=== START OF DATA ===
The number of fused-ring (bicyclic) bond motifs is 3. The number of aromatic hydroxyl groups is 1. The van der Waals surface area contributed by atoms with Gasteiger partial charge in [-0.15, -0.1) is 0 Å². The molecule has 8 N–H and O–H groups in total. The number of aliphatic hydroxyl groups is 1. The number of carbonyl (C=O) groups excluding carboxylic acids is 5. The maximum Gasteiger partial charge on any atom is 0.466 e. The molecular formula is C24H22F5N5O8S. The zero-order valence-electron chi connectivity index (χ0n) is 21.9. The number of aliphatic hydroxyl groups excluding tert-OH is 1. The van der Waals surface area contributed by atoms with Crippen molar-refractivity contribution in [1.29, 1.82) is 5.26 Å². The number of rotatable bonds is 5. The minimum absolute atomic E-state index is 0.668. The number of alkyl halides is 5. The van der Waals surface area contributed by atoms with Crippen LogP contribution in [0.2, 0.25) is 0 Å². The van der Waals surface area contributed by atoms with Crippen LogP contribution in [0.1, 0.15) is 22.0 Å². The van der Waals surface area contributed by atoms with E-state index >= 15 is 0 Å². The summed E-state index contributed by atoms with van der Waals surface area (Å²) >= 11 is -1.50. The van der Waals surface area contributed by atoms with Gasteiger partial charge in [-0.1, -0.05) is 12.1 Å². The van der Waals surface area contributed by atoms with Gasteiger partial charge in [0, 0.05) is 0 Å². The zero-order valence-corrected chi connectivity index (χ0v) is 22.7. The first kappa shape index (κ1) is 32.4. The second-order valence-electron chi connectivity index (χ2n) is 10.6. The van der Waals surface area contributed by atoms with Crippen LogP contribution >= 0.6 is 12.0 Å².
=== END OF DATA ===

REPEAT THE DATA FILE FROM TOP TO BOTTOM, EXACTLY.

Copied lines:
The number of fused-ring (bicyclic) bond motifs is 3. The number of aromatic hydroxyl groups is 1. The van der Waals surface area contributed by atoms with Gasteiger partial charge in [-0.15, -0.1) is 0 Å². The molecule has 8 N–H and O–H groups in total. The number of aliphatic hydroxyl groups is 1. The number of carbonyl (C=O) groups excluding carboxylic acids is 5. The maximum Gasteiger partial charge on any atom is 0.466 e. The molecular formula is C24H22F5N5O8S. The zero-order valence-electron chi connectivity index (χ0n) is 21.9. The number of aliphatic hydroxyl groups excluding tert-OH is 1. The van der Waals surface area contributed by atoms with Crippen molar-refractivity contribution in [1.29, 1.82) is 5.26 Å². The number of rotatable bonds is 5. The minimum absolute atomic E-state index is 0.668. The number of alkyl halides is 5. The van der Waals surface area contributed by atoms with Crippen LogP contribution in [0.2, 0.25) is 0 Å². The van der Waals surface area contributed by atoms with Crippen LogP contribution in [0.1, 0.15) is 22.0 Å². The van der Waals surface area contributed by atoms with E-state index >= 15 is 0 Å². The summed E-state index contributed by atoms with van der Waals surface area (Å²) >= 11 is -1.50. The van der Waals surface area contributed by atoms with Gasteiger partial charge in [-0.1, -0.05) is 12.1 Å². The van der Waals surface area contributed by atoms with Gasteiger partial charge in [0, 0.05) is 0 Å². The zero-order valence-corrected chi connectivity index (χ0v) is 22.7. The first kappa shape index (κ1) is 32.4. The second-order valence-electron chi connectivity index (χ2n) is 10.6. The van der Waals surface area contributed by atoms with Crippen LogP contribution >= 0.6 is 12.0 Å².